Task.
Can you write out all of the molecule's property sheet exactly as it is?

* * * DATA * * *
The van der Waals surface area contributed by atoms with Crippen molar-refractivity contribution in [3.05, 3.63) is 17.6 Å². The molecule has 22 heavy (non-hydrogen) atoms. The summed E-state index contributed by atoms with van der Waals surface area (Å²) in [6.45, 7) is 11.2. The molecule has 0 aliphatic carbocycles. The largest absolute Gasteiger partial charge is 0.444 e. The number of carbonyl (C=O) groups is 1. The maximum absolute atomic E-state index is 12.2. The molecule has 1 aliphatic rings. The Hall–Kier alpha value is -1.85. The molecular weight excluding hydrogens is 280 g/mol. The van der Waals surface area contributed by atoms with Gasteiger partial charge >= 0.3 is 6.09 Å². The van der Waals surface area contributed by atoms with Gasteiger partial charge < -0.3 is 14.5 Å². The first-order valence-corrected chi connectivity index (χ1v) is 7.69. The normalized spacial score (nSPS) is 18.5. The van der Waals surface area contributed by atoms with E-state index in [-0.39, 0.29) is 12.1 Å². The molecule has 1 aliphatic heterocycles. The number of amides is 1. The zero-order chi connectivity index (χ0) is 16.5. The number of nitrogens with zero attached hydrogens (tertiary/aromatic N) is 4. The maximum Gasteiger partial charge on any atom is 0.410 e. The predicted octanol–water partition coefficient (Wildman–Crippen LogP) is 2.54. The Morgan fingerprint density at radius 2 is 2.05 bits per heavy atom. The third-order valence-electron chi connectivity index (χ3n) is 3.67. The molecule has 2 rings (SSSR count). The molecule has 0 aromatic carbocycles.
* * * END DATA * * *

The van der Waals surface area contributed by atoms with Crippen molar-refractivity contribution in [3.05, 3.63) is 17.6 Å². The molecule has 22 heavy (non-hydrogen) atoms. The summed E-state index contributed by atoms with van der Waals surface area (Å²) in [6.45, 7) is 11.2. The molecule has 0 aliphatic carbocycles. The largest absolute Gasteiger partial charge is 0.444 e. The number of carbonyl (C=O) groups is 1. The maximum absolute atomic E-state index is 12.2. The molecule has 1 aliphatic rings. The Hall–Kier alpha value is -1.85. The molecular weight excluding hydrogens is 280 g/mol. The van der Waals surface area contributed by atoms with Gasteiger partial charge >= 0.3 is 6.09 Å². The van der Waals surface area contributed by atoms with Gasteiger partial charge < -0.3 is 14.5 Å². The first-order valence-corrected chi connectivity index (χ1v) is 7.69. The normalized spacial score (nSPS) is 18.5. The van der Waals surface area contributed by atoms with E-state index in [-0.39, 0.29) is 12.1 Å². The molecule has 1 aliphatic heterocycles. The number of amides is 1. The zero-order chi connectivity index (χ0) is 16.5. The number of nitrogens with zero attached hydrogens (tertiary/aromatic N) is 4. The maximum Gasteiger partial charge on any atom is 0.410 e. The predicted octanol–water partition coefficient (Wildman–Crippen LogP) is 2.54. The Morgan fingerprint density at radius 2 is 2.05 bits per heavy atom. The third-order valence-electron chi connectivity index (χ3n) is 3.67. The molecule has 2 rings (SSSR count). The molecule has 0 aromatic carbocycles.